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Women with high work-life stress have a harder time getting pregnant

Researchers at Boston University School of Public Health are reporting that women who are under a lot of stress are much less likely to conceive a child. Out of nearly 5,000 women who were trying to become pregnant, those who were under the most pressure at home and at work were 25 percent less likely to conceive.

Study lead author and doctoral student Amelia Wesselink said that more healthcare providers should be counseling women who are trying for a baby about the very real benefits of striking a healthy work-life balance.

The investigation was focused on 4,769 women between the ages of 21 and 45 and 1,272 men over the age of 21 who participated in the Pregnancy Study Online (PRESTO). None of the volunteers had a history of infertility, and the couples had not been trying to get pregnant for longer than six menstrual cycles.

“While some epidemiologic studies support the hypothesis that stress can adversely affect fertility, few prospective studies have assessed the association in couples from the general population,” said Wesselink.

The responses from the individuals were based on the past month, and were measured on a scale known as the perceived stress scale (PSS), in which higher scores represent a higher level of stress.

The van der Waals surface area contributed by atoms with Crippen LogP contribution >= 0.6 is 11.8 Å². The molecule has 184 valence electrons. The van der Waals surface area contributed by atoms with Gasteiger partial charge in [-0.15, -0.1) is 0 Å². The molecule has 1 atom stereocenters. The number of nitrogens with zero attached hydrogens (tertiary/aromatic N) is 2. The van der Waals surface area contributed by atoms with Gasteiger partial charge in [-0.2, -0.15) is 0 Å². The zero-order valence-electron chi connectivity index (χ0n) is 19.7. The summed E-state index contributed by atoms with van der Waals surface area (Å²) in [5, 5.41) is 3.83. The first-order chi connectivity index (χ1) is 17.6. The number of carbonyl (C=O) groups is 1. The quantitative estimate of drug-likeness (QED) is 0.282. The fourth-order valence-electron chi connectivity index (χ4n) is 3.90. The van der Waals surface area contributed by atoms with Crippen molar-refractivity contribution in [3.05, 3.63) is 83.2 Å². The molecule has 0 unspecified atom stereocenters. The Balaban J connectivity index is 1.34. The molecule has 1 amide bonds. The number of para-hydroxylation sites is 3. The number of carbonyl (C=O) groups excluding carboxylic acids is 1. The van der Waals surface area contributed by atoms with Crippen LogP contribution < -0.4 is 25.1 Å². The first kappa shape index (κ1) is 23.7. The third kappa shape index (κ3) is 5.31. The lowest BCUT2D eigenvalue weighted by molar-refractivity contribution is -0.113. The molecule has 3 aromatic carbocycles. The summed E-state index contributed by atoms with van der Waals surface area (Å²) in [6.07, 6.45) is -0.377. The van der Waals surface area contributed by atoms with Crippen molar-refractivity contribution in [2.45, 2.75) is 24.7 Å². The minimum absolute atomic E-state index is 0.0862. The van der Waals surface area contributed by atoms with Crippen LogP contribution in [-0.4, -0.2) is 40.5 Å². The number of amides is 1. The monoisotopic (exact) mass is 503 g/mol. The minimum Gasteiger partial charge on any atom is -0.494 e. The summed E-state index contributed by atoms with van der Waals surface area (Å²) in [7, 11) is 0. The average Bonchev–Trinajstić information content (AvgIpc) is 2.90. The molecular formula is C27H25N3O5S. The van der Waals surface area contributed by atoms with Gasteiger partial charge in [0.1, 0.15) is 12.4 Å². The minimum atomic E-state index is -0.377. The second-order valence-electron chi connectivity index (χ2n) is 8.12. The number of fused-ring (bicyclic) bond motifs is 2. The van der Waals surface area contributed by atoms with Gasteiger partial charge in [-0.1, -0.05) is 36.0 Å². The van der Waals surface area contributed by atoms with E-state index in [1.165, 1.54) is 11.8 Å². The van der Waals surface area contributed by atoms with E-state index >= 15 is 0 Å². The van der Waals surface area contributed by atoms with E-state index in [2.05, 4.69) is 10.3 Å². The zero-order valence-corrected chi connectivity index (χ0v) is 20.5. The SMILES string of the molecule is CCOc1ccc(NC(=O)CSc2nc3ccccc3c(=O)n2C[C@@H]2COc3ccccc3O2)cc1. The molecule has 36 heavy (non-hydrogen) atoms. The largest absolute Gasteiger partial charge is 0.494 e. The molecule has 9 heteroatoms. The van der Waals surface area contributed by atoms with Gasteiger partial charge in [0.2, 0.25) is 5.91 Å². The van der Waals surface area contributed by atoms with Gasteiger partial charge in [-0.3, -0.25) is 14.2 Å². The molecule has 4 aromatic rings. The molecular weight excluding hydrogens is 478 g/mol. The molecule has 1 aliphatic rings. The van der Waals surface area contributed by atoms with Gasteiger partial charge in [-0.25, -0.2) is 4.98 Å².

The team found that women with PSS scores of 25 or more were 13 percent less likely to conceive than those who scored under 10. Furthermore, couples were found to be 25 percent less likely to conceive when the male PSS score was under 10 and the female score was 20 or higher.

Overall, 20 to 25 percent of women and 18 to 21 percent of men of reproductive age in the United States report that they are under stress on a daily basis. According to the research, which followed up on couples for one year, stress among males had no notable effect on the pregnancy outcome.

“Higher female PSS scores were associated with slight reductions in fecundability (fertility),” said Wesselink. “Male PSS scores were not substantially associated with fecundability.”

“Although this study does not definitely prove stress causes infertility, it does provide evidence supporting the integration of mental health care in preconception guidance and care.”

The study is published in the American Journal of Epidemiology.

By Chrissy Sexton. Staff Writer

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